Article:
This is my first question so I'm asking for leniency if it is a bit off.
So, here's my question.
I was writing an email to a student of mine to tell him, in answer to a request of his that it was OK for him to share some information with people who helped him in his research.
I found myself writing the following,
"You can share the Zoom link with whoever would like to attend your presentation".
As I was proof-reading my email, I wondered about whoever, more precisely about how it seemingly occupied two functions in the sentence (object of share with and subject of would like). As always when in doubt, I came here and saw this post, which I think gave me the answer I was looking for.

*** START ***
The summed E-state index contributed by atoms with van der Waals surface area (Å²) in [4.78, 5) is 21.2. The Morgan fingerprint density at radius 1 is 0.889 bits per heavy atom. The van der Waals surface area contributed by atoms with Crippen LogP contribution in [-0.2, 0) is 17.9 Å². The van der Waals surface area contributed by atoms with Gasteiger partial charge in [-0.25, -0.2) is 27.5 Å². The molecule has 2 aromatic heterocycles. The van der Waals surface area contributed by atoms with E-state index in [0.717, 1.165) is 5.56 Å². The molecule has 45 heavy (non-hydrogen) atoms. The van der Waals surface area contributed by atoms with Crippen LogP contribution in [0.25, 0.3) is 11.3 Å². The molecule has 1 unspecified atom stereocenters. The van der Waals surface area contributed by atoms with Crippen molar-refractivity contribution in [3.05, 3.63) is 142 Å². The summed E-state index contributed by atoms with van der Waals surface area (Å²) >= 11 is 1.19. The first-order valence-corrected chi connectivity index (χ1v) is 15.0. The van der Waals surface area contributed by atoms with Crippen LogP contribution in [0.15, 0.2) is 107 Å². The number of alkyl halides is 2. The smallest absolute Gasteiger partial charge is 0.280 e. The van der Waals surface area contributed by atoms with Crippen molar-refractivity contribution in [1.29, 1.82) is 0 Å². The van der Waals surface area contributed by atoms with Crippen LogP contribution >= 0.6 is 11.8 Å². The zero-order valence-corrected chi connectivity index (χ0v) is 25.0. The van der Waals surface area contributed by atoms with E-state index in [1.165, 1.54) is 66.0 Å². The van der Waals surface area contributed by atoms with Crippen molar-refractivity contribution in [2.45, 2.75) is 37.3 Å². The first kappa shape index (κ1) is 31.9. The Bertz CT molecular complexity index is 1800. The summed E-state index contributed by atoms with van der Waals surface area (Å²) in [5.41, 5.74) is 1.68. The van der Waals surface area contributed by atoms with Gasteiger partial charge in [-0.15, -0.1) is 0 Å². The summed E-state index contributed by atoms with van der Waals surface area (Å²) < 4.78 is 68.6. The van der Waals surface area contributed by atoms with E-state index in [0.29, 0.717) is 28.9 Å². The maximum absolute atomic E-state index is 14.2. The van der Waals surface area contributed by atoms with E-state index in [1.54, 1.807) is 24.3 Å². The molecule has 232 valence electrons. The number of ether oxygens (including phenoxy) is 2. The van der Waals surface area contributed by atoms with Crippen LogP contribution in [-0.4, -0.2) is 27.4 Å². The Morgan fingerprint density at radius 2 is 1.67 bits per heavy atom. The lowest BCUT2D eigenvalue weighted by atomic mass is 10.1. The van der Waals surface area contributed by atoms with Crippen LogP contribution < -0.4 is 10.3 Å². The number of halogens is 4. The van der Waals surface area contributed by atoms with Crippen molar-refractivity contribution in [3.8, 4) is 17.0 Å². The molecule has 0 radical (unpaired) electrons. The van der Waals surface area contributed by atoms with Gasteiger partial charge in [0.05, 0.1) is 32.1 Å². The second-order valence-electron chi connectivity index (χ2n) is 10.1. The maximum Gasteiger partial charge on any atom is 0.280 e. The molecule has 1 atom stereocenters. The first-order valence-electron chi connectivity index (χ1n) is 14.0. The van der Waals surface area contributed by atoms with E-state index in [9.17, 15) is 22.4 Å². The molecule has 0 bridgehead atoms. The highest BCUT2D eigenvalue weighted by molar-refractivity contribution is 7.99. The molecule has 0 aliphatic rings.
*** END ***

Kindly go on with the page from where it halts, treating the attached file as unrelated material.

Could anyone please confirm that, as user77991 says, "whoever" is actually just the subject of "would like" and that the object of "share with" is indeed the whole phrase "whoever would like to attend".
The reason I asked myself the question was the old mantra that one word cannot play two roles at the same time in a sentence.
Thanks in advance for your insights and sorry for the lengthy question,